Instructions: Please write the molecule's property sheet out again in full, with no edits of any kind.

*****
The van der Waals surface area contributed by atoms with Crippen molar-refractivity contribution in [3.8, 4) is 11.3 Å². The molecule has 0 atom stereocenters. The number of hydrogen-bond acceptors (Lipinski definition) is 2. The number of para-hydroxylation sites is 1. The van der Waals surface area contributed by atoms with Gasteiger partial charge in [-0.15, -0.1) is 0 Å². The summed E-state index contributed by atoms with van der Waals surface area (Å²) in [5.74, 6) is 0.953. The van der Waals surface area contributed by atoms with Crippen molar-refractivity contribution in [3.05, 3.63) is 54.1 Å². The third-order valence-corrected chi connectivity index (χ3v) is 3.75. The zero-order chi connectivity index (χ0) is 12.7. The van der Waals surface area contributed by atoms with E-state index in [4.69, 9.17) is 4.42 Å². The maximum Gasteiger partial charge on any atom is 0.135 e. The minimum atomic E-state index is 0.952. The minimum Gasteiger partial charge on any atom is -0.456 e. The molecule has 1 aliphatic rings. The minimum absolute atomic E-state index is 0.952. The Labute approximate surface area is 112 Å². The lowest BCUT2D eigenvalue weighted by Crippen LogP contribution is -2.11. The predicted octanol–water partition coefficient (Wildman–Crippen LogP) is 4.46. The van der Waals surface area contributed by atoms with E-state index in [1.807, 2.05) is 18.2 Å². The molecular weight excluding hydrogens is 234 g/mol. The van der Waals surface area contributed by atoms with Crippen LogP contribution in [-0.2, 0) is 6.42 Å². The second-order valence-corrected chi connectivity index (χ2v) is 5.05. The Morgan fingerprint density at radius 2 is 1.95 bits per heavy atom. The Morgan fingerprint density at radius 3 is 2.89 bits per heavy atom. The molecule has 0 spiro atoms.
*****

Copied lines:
The van der Waals surface area contributed by atoms with Crippen molar-refractivity contribution in [3.8, 4) is 11.3 Å². The molecule has 0 atom stereocenters. The number of hydrogen-bond acceptors (Lipinski definition) is 2. The number of para-hydroxylation sites is 1. The van der Waals surface area contributed by atoms with Gasteiger partial charge in [-0.15, -0.1) is 0 Å². The summed E-state index contributed by atoms with van der Waals surface area (Å²) in [5.74, 6) is 0.953. The van der Waals surface area contributed by atoms with Crippen molar-refractivity contribution in [3.05, 3.63) is 54.1 Å². The third-order valence-corrected chi connectivity index (χ3v) is 3.75. The zero-order chi connectivity index (χ0) is 12.7. The van der Waals surface area contributed by atoms with E-state index in [4.69, 9.17) is 4.42 Å². The maximum Gasteiger partial charge on any atom is 0.135 e. The minimum atomic E-state index is 0.952. The minimum Gasteiger partial charge on any atom is -0.456 e. The molecule has 1 aliphatic rings. The minimum absolute atomic E-state index is 0.952. The Labute approximate surface area is 112 Å². The lowest BCUT2D eigenvalue weighted by Crippen LogP contribution is -2.11. The predicted octanol–water partition coefficient (Wildman–Crippen LogP) is 4.46. The van der Waals surface area contributed by atoms with E-state index in [1.807, 2.05) is 18.2 Å². The molecular weight excluding hydrogens is 234 g/mol. The van der Waals surface area contributed by atoms with Crippen LogP contribution in [-0.2, 0) is 6.42 Å². The second-order valence-corrected chi connectivity index (χ2v) is 5.05. The Morgan fingerprint density at radius 2 is 1.95 bits per heavy atom. The Morgan fingerprint density at radius 3 is 2.89 bits per heavy atom. The molecule has 0 spiro atoms.